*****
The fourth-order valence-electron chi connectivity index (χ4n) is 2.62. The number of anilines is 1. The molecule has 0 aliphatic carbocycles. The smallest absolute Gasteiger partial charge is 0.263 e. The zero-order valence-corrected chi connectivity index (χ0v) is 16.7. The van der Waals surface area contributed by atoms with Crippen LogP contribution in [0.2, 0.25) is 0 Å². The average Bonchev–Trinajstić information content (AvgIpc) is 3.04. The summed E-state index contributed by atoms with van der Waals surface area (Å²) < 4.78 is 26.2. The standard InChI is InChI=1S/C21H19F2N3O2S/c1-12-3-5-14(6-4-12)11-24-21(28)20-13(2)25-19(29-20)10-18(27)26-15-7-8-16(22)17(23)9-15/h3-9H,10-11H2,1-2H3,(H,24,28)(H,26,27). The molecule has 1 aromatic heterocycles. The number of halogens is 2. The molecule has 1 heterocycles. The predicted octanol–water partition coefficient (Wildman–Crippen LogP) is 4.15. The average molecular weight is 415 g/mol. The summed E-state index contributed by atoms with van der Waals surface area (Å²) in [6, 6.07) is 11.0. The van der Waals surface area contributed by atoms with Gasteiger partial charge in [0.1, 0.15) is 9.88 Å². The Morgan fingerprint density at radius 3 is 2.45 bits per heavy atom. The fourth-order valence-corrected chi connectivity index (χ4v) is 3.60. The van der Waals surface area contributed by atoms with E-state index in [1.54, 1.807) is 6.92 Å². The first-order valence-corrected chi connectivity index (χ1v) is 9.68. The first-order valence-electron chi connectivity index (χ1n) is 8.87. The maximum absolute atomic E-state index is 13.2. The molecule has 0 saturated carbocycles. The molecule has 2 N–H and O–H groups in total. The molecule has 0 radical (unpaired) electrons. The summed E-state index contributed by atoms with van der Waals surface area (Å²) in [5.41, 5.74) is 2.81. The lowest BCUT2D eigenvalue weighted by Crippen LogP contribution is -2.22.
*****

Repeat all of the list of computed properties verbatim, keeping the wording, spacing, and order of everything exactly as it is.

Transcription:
The fourth-order valence-electron chi connectivity index (χ4n) is 2.62. The number of anilines is 1. The molecule has 0 aliphatic carbocycles. The smallest absolute Gasteiger partial charge is 0.263 e. The zero-order valence-corrected chi connectivity index (χ0v) is 16.7. The van der Waals surface area contributed by atoms with Crippen LogP contribution in [0.2, 0.25) is 0 Å². The average Bonchev–Trinajstić information content (AvgIpc) is 3.04. The summed E-state index contributed by atoms with van der Waals surface area (Å²) < 4.78 is 26.2. The standard InChI is InChI=1S/C21H19F2N3O2S/c1-12-3-5-14(6-4-12)11-24-21(28)20-13(2)25-19(29-20)10-18(27)26-15-7-8-16(22)17(23)9-15/h3-9H,10-11H2,1-2H3,(H,24,28)(H,26,27). The molecule has 1 aromatic heterocycles. The number of halogens is 2. The molecule has 1 heterocycles. The predicted octanol–water partition coefficient (Wildman–Crippen LogP) is 4.15. The average molecular weight is 415 g/mol. The summed E-state index contributed by atoms with van der Waals surface area (Å²) in [6, 6.07) is 11.0. The van der Waals surface area contributed by atoms with Gasteiger partial charge in [0.1, 0.15) is 9.88 Å². The Morgan fingerprint density at radius 3 is 2.45 bits per heavy atom. The fourth-order valence-corrected chi connectivity index (χ4v) is 3.60. The van der Waals surface area contributed by atoms with E-state index in [1.54, 1.807) is 6.92 Å². The first-order valence-corrected chi connectivity index (χ1v) is 9.68. The first-order valence-electron chi connectivity index (χ1n) is 8.87. The maximum absolute atomic E-state index is 13.2. The molecule has 0 saturated carbocycles. The molecule has 2 N–H and O–H groups in total. The molecule has 0 radical (unpaired) electrons. The summed E-state index contributed by atoms with van der Waals surface area (Å²) in [5.41, 5.74) is 2.81. The lowest BCUT2D eigenvalue weighted by Crippen LogP contribution is -2.22.